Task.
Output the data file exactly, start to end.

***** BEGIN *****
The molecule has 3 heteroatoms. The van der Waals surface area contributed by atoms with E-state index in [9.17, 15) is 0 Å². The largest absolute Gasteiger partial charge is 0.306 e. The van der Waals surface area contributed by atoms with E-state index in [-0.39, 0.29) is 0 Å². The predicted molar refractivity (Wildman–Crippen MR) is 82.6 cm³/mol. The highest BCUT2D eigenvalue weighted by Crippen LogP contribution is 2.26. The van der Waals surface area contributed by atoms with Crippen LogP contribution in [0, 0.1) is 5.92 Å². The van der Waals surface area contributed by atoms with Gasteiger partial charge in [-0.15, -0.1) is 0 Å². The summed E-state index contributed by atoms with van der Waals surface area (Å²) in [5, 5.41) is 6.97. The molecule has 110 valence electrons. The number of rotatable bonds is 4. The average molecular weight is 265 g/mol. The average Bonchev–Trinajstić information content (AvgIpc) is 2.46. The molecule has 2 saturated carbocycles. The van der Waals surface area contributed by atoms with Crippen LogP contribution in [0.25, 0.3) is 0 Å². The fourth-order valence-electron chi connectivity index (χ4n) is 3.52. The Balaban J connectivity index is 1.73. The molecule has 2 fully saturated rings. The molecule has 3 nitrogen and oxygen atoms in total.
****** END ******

The molecule has 3 heteroatoms. The van der Waals surface area contributed by atoms with E-state index in [9.17, 15) is 0 Å². The largest absolute Gasteiger partial charge is 0.306 e. The van der Waals surface area contributed by atoms with E-state index in [-0.39, 0.29) is 0 Å². The predicted molar refractivity (Wildman–Crippen MR) is 82.6 cm³/mol. The highest BCUT2D eigenvalue weighted by Crippen LogP contribution is 2.26. The van der Waals surface area contributed by atoms with Crippen LogP contribution in [0, 0.1) is 5.92 Å². The van der Waals surface area contributed by atoms with Gasteiger partial charge in [-0.15, -0.1) is 0 Å². The summed E-state index contributed by atoms with van der Waals surface area (Å²) in [5, 5.41) is 6.97. The molecule has 110 valence electrons. The number of rotatable bonds is 4. The average molecular weight is 265 g/mol. The average Bonchev–Trinajstić information content (AvgIpc) is 2.46. The molecule has 2 saturated carbocycles. The van der Waals surface area contributed by atoms with Crippen LogP contribution in [0.25, 0.3) is 0 Å². The fourth-order valence-electron chi connectivity index (χ4n) is 3.52. The Balaban J connectivity index is 1.73. The molecule has 2 fully saturated rings. The molecule has 3 nitrogen and oxygen atoms in total.